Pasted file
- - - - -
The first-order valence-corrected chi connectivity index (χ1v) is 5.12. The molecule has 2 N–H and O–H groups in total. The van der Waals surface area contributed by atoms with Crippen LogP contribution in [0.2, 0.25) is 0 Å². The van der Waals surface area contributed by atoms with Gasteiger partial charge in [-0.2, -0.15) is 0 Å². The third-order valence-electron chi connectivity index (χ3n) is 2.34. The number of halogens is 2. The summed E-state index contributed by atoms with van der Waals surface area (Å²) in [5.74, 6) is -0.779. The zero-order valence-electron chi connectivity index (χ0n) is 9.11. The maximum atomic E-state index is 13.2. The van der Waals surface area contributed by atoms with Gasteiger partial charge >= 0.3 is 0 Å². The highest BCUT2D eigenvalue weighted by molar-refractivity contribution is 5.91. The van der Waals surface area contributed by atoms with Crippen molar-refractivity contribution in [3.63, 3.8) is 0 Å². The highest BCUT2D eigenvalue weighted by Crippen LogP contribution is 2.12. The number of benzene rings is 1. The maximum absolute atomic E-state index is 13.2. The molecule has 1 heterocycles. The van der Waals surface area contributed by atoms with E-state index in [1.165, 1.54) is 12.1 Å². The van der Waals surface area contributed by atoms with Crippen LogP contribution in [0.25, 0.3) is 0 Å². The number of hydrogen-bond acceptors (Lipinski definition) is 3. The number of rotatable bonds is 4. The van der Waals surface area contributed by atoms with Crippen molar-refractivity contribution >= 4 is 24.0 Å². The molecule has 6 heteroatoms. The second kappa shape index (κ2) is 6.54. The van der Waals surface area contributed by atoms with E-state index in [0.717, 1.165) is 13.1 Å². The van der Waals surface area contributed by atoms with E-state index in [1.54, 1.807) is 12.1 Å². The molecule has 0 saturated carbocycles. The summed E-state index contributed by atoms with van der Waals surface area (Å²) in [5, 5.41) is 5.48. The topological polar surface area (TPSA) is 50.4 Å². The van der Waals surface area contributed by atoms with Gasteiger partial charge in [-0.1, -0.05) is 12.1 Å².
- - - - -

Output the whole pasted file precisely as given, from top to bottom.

The first-order valence-corrected chi connectivity index (χ1v) is 5.12. The molecule has 2 N–H and O–H groups in total. The van der Waals surface area contributed by atoms with Crippen LogP contribution in [0.2, 0.25) is 0 Å². The van der Waals surface area contributed by atoms with Gasteiger partial charge in [-0.2, -0.15) is 0 Å². The third-order valence-electron chi connectivity index (χ3n) is 2.34. The number of halogens is 2. The summed E-state index contributed by atoms with van der Waals surface area (Å²) in [5.74, 6) is -0.779. The zero-order valence-electron chi connectivity index (χ0n) is 9.11. The maximum atomic E-state index is 13.2. The van der Waals surface area contributed by atoms with Gasteiger partial charge >= 0.3 is 0 Å². The highest BCUT2D eigenvalue weighted by molar-refractivity contribution is 5.91. The van der Waals surface area contributed by atoms with Crippen molar-refractivity contribution in [3.63, 3.8) is 0 Å². The highest BCUT2D eigenvalue weighted by Crippen LogP contribution is 2.12. The number of benzene rings is 1. The maximum absolute atomic E-state index is 13.2. The molecule has 1 heterocycles. The van der Waals surface area contributed by atoms with E-state index in [1.165, 1.54) is 12.1 Å². The van der Waals surface area contributed by atoms with Crippen LogP contribution in [0.25, 0.3) is 0 Å². The number of hydrogen-bond acceptors (Lipinski definition) is 3. The number of rotatable bonds is 4. The van der Waals surface area contributed by atoms with Crippen molar-refractivity contribution >= 4 is 24.0 Å². The molecule has 6 heteroatoms. The second kappa shape index (κ2) is 6.54. The van der Waals surface area contributed by atoms with E-state index in [0.717, 1.165) is 13.1 Å². The van der Waals surface area contributed by atoms with E-state index in [1.54, 1.807) is 12.1 Å². The molecule has 0 saturated carbocycles. The summed E-state index contributed by atoms with van der Waals surface area (Å²) in [5, 5.41) is 5.48. The topological polar surface area (TPSA) is 50.4 Å². The van der Waals surface area contributed by atoms with Gasteiger partial charge in [-0.1, -0.05) is 12.1 Å².